Frankenstein (Film) Summary

Frankenstein (Film) Summary

A steps out onto a stage and looks directly into the camera as he informs us the producer of the movie, Carl Laemmle, thinks it unkind to show the film without warning of its ability to thrill, shock and even horrify the viewer. After urging those who may suffer ill effects to take precautions, he reminds them that they were warned.

Gravestones seen through a foggy evening indicate the macabre nature of events taking place. Dr. Henry Frankenstein and his hunchbacked assistant Fritz are in the graveyard not to pay respects to the spirits of the departed, but to steal body parts. They find a body, but the neck has been broken making the brain useless. The search must continue for a brain that works.

A university lecturer is showing off a perfect specimen of a brain to his students. Dr. Waldman is Frankenstein’s old college professor and he is getting a visit from Elizabeth, Henry’s fiancé, and their friend Victor Moritz. Elizabeth has sought out the doctor to share her concerns about Henry’s strange experiments with creating life and his growing obsessiveness.

Frankenstein and Fritz are making preparations in his lab to experiment with giving the spark of life to tissue which is dead when they are interrupted by the arrival of Waldman and Elizabeth. On the verge of madness, Frankenstein beseeches them to watch as he proves he has discovered the secret to bringing life into the world. The dead body is raised high through an opening in the roof of the lab and exposed to the raging lightning storm. His machines whirr, crackle and light up. A loud crash of thunder precedes the miraculous sight of the hand of the dead body beginning to move with life. Frankenstein seems to perch very precariously over the precipice of madness as his excitement at possibility of success transforms into outright mania at the realization of success. He almost collapses as he shouts that his creature is alive.

The first tentative moments with the reanimated body reveals its grotesque appearance is accompanied by a childlike lack of development. When he asks the creature to sit, however, it does so. When he reels back the opening in the roof and bright sunlight pours into the dark, dank room, the creature reaches his hands out as if to touch the light bringing the warmth. Fritz suddenly enters carrying a torch and the monster recoils in fear at the sight. Upon returning with Waldman, Frankenstein mistakes the reaction for a violent attack against them, however, and the next time the creature appears he is a prisoner locked in chains deep in the dungeon. The two doctors have quickly diagnosed Frankenstein’s creation as being unfit to live among society.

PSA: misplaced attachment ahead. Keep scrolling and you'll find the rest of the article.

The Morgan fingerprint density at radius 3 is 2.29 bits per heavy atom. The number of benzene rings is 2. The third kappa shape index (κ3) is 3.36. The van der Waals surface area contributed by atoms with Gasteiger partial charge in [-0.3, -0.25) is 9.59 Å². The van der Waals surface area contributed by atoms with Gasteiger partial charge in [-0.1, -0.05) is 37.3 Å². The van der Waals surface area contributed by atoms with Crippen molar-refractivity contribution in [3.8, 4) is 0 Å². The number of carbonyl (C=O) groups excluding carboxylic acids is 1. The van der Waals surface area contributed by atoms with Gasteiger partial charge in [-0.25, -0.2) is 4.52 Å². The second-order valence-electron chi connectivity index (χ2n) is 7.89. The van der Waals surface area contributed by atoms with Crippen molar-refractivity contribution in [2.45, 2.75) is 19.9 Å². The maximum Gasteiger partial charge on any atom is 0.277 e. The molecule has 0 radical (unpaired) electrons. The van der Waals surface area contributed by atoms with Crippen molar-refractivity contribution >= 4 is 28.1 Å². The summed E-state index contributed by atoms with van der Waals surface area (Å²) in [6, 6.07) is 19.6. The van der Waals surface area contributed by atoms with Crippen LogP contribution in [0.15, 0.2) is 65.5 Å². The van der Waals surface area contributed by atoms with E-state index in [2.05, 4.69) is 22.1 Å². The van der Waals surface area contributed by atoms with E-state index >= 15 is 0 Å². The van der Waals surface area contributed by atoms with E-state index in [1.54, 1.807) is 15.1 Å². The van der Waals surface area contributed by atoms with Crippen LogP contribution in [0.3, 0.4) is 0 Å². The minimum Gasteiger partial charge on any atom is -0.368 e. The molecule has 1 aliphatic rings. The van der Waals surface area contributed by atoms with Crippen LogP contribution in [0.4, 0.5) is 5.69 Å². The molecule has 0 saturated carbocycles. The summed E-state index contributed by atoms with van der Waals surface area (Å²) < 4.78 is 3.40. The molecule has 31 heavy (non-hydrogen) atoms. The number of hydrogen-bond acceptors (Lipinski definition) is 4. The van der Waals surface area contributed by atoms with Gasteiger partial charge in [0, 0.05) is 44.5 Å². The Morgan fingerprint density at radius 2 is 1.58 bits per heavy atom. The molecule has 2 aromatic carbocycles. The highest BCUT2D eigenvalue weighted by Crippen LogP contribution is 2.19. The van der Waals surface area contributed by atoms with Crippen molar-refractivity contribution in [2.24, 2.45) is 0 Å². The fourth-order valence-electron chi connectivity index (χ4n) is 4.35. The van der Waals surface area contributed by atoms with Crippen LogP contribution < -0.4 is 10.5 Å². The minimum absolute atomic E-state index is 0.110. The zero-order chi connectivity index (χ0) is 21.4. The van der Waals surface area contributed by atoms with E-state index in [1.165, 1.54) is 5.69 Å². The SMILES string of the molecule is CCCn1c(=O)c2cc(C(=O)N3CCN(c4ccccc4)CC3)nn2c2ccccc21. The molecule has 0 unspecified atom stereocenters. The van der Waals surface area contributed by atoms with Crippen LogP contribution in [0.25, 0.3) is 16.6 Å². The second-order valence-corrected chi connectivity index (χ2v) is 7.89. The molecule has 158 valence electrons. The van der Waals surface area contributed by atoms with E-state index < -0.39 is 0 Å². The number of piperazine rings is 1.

Left alone with the pitiful creature, Fritz uses its fear of fire as a tool to torture him with the torch. From above, Frankenstein and Waldman hear a piercing shriek and rush to discover that the monster has strangled Fritz. He lunges threatening toward them, but they manage to escape his wrath and prepare a sedative injection. Upon success, the creature drops to the floor.

Henry is preparing for wedding as Waldman examines the creature for dissection. When he turns his back, the creature comes up behind him and strangles him, escaping out of the tower and into the wilderness beyond. His first encounter with other humans is a pretty young girl playing by the lakeside. She is unafraid despite his appearance and invites him to sit and play with her. They play a game of tossing flowers onto the surface of the nearby water and watching them dance atop the water as they float. When they run out of flowers, the creatures decides to continue the game by tossing Maria into the water to watch her float. Maria does not float, however, nor does she swim. Instead she drowns. The monster is traumatized by this unexpected occurrence and runs away.

Frankenstein and Elizabeth are waiting only for Dr. Waldman’s arrival to get married. Suddenly, Victor swoops in, breathless, with the news that Waldman has been murdered. A loud scream from another part of the house confirms his suspicion that the creature is responsible. A search only turns up an unconscious Elizabeth, however, with no sign of her attacker.

Maria’s father walks into town, carrying his daughter’s lifeless body and claiming she was murdered. A group of townsfolk form to hunt down and capture the monster that committed this horrific act. They split into three groups with Frankenstein heading up the one that heads into the mountains. During the search, he gets separated from the others and is attacked by the creature which knocks him out and carries him up to an old mill. As he comes to and starts to cry out, the other members of the search party hear the sound and follow it. The give chase and the creature climbs to the top of the mill with Frankenstein as his prisoner. The torches carried by some of the townspeople sends the creature into a rage and he suddenly throws Frankenstein over the side where his fall is partially broken by bouncing off the slowly rotating vanes of the windmill. While some villagers transport Frankenstein to safety while the others move to set fire to the mill now that creature has trapped himself at the top with nowhere to go.

Later, back at Castle Frankenstein, Henry’s father offers a toast to the future birth of his grandson now that his son has recovered and been married to Elizabeth.

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